At this point, you know that in order to reap the full benefits of truly natural oils, you should shop for the most natural botanical matter available. A general starting point when purchasing essential oils is to look for pure, undiluted, 100 percent oils.

The following tips should help you have a pleasant shopping experience:

• Keep in mind that because the term “essential oils” is overused in aromatherapy, poor quality oils extracted from poor quality plants and flowers, or oils that are stored poorly and for too long, can still be labeled as essential oils. It is always a good idea to avoid oils stored in clear glass bottles that allow in light, because light is a known enemy to essential oils.
• Essential oil retailers are very common and some are driven only by the need to turn a quick profit — regardless of the effect these oils can have on you and your health. You should be wary of retailers that advertise that they sell to the food and beverage or perfume industries, which require consistent aromas. Consistent aromas can only be created in a laboratory, rendering them non-essential and less therapeutic.
• Do not be overly impressed with words such as perfume oil, fragrance oil, or nature-identical oil because these are most often synthetic oils that are created in a lab and blended with varied but small essential oil amounts. One such retailer, Aloha Bay of Lower Lake, California, has stopped using the label “nature identical” because the company found it to be misleading. The company now prefers to label these oils “nature-identical synthetic scents blended with essential oils” because that is, after all, what they are.

• Seek out vendors who list their products’ botanical names. These are those hard to pronounce names, like eugenia caryophyllata for clove oil, that tell you the vendor is knowledgeable about aromatherapy. Vendors who list essential oils’ origins and method of extraction should also give you a level of comfort that you are purchasing the real deal.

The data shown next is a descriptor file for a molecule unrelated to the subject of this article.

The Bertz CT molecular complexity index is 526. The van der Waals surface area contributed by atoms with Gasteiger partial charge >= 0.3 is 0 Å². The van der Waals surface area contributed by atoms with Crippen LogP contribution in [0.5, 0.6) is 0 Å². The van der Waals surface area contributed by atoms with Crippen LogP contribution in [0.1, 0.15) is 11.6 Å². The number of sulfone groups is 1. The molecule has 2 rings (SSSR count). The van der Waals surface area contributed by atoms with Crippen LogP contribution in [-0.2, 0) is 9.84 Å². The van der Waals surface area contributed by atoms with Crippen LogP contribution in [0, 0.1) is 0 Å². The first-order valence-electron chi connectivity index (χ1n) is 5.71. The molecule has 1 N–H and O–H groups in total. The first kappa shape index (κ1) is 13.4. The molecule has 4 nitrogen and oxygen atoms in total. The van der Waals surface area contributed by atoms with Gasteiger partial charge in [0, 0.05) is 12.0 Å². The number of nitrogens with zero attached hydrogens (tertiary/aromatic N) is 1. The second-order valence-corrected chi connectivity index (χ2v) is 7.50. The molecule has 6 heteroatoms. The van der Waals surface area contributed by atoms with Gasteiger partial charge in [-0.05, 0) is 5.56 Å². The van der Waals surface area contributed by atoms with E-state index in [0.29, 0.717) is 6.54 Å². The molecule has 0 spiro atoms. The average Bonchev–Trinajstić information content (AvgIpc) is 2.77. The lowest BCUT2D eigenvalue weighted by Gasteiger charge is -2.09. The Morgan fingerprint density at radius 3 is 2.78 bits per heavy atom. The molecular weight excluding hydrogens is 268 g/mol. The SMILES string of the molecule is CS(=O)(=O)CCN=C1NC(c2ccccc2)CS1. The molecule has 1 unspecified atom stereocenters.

• Avoid vendors who sell each oil for the same price, because it might indicate lax quality and purity. Lavender oil should not cost the same as jasmine or rose oil, which are more difficult to produce and therefore, costlier. Many people tend to be on tight budgets and appreciate “sales,” but is it worth saving a few dollars for the valuable health benefits essential oils offer?
• Know there is indication that organic oils are superior to non-organic oils. Organic oils come from plants and flowers grown without pesticides or any other chemicals known to cause adverse health problems.
• Find vendors who test their oils and provide free samples when requested by potential buyers. Some vendors may need to charge a fee for samples, but this shows that they may need to recoup the cost that has already gone into stocking the essential oil.
• Network among potential buyers and with experienced aromatherapy lovers to help find the best retailers. There are aromatherapy mailing lists that can help any budding aromatherapist consumer learn from more experienced aromatherapy consumers. With these tips in mind, you are well on your way to purchasing pure oils that are as aromatic as they are therapeutic. Before using them, however, you should know how to properly handle them to make sure that you reap the good qualities of essential oils while respecting their potency.

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